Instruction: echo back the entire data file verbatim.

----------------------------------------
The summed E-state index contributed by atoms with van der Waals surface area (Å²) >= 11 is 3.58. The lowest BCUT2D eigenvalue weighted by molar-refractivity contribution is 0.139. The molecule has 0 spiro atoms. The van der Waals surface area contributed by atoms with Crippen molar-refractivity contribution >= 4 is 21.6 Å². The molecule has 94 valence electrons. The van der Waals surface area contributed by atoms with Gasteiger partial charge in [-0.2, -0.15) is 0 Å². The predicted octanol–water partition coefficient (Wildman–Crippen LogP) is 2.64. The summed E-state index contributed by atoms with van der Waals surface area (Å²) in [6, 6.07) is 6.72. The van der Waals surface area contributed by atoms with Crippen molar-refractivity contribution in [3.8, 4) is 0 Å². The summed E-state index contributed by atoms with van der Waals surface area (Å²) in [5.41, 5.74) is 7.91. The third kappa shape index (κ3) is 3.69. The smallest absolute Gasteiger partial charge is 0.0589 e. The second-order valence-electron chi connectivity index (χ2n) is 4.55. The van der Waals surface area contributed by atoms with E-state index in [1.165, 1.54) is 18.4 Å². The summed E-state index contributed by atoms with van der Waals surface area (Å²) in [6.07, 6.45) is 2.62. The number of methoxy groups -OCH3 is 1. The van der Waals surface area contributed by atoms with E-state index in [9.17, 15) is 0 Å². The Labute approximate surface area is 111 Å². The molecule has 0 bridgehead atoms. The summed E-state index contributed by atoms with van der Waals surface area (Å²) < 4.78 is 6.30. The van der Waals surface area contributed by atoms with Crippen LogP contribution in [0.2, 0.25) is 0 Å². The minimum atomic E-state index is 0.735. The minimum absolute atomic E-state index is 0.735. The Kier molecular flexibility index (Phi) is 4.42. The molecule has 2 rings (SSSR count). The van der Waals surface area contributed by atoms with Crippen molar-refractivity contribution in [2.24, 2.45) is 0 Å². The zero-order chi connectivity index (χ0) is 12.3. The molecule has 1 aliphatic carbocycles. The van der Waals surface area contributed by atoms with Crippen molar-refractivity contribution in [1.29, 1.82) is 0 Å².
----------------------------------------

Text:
The summed E-state index contributed by atoms with van der Waals surface area (Å²) >= 11 is 3.58. The lowest BCUT2D eigenvalue weighted by molar-refractivity contribution is 0.139. The molecule has 0 spiro atoms. The van der Waals surface area contributed by atoms with Crippen molar-refractivity contribution >= 4 is 21.6 Å². The molecule has 94 valence electrons. The van der Waals surface area contributed by atoms with Gasteiger partial charge in [-0.2, -0.15) is 0 Å². The predicted octanol–water partition coefficient (Wildman–Crippen LogP) is 2.64. The summed E-state index contributed by atoms with van der Waals surface area (Å²) in [6, 6.07) is 6.72. The van der Waals surface area contributed by atoms with Crippen molar-refractivity contribution in [3.8, 4) is 0 Å². The summed E-state index contributed by atoms with van der Waals surface area (Å²) in [5.41, 5.74) is 7.91. The third kappa shape index (κ3) is 3.69. The smallest absolute Gasteiger partial charge is 0.0589 e. The second-order valence-electron chi connectivity index (χ2n) is 4.55. The van der Waals surface area contributed by atoms with E-state index in [1.165, 1.54) is 18.4 Å². The summed E-state index contributed by atoms with van der Waals surface area (Å²) in [6.07, 6.45) is 2.62. The number of methoxy groups -OCH3 is 1. The van der Waals surface area contributed by atoms with E-state index in [9.17, 15) is 0 Å². The Labute approximate surface area is 111 Å². The molecule has 0 bridgehead atoms. The summed E-state index contributed by atoms with van der Waals surface area (Å²) < 4.78 is 6.30. The van der Waals surface area contributed by atoms with Crippen LogP contribution in [0.2, 0.25) is 0 Å². The minimum atomic E-state index is 0.735. The minimum absolute atomic E-state index is 0.735. The Kier molecular flexibility index (Phi) is 4.42. The molecule has 2 rings (SSSR count). The van der Waals surface area contributed by atoms with Crippen molar-refractivity contribution in [2.24, 2.45) is 0 Å². The zero-order chi connectivity index (χ0) is 12.3. The molecule has 1 aliphatic carbocycles. The van der Waals surface area contributed by atoms with Crippen molar-refractivity contribution in [1.29, 1.82) is 0 Å².